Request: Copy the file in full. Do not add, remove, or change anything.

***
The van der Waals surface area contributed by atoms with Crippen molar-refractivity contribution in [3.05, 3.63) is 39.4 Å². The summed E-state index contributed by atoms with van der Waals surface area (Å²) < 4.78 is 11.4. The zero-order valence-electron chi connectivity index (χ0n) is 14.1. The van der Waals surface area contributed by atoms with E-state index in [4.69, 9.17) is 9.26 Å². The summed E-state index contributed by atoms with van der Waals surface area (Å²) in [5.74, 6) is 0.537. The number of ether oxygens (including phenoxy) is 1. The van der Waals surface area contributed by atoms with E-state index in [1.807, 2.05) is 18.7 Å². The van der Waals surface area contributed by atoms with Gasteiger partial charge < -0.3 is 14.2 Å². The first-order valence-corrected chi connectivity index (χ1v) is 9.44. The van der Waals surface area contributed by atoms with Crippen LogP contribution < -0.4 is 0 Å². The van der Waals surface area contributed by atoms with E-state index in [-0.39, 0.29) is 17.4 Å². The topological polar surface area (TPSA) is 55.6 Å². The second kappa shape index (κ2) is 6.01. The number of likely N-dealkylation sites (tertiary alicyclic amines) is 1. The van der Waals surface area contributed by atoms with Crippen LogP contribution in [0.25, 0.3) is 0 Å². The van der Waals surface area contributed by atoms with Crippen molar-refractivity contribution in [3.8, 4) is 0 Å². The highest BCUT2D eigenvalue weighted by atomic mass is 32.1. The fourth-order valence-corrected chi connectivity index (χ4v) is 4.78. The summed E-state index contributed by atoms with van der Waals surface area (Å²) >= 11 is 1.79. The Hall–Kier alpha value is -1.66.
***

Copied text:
The van der Waals surface area contributed by atoms with Crippen molar-refractivity contribution in [3.05, 3.63) is 39.4 Å². The summed E-state index contributed by atoms with van der Waals surface area (Å²) < 4.78 is 11.4. The zero-order valence-electron chi connectivity index (χ0n) is 14.1. The van der Waals surface area contributed by atoms with E-state index in [4.69, 9.17) is 9.26 Å². The summed E-state index contributed by atoms with van der Waals surface area (Å²) in [5.74, 6) is 0.537. The number of ether oxygens (including phenoxy) is 1. The van der Waals surface area contributed by atoms with E-state index in [1.807, 2.05) is 18.7 Å². The van der Waals surface area contributed by atoms with Gasteiger partial charge < -0.3 is 14.2 Å². The first-order valence-corrected chi connectivity index (χ1v) is 9.44. The van der Waals surface area contributed by atoms with Crippen LogP contribution < -0.4 is 0 Å². The van der Waals surface area contributed by atoms with E-state index in [-0.39, 0.29) is 17.4 Å². The topological polar surface area (TPSA) is 55.6 Å². The second kappa shape index (κ2) is 6.01. The number of likely N-dealkylation sites (tertiary alicyclic amines) is 1. The van der Waals surface area contributed by atoms with Crippen LogP contribution in [0.25, 0.3) is 0 Å². The van der Waals surface area contributed by atoms with Crippen molar-refractivity contribution in [3.8, 4) is 0 Å². The highest BCUT2D eigenvalue weighted by atomic mass is 32.1. The fourth-order valence-corrected chi connectivity index (χ4v) is 4.78. The summed E-state index contributed by atoms with van der Waals surface area (Å²) >= 11 is 1.79. The Hall–Kier alpha value is -1.66.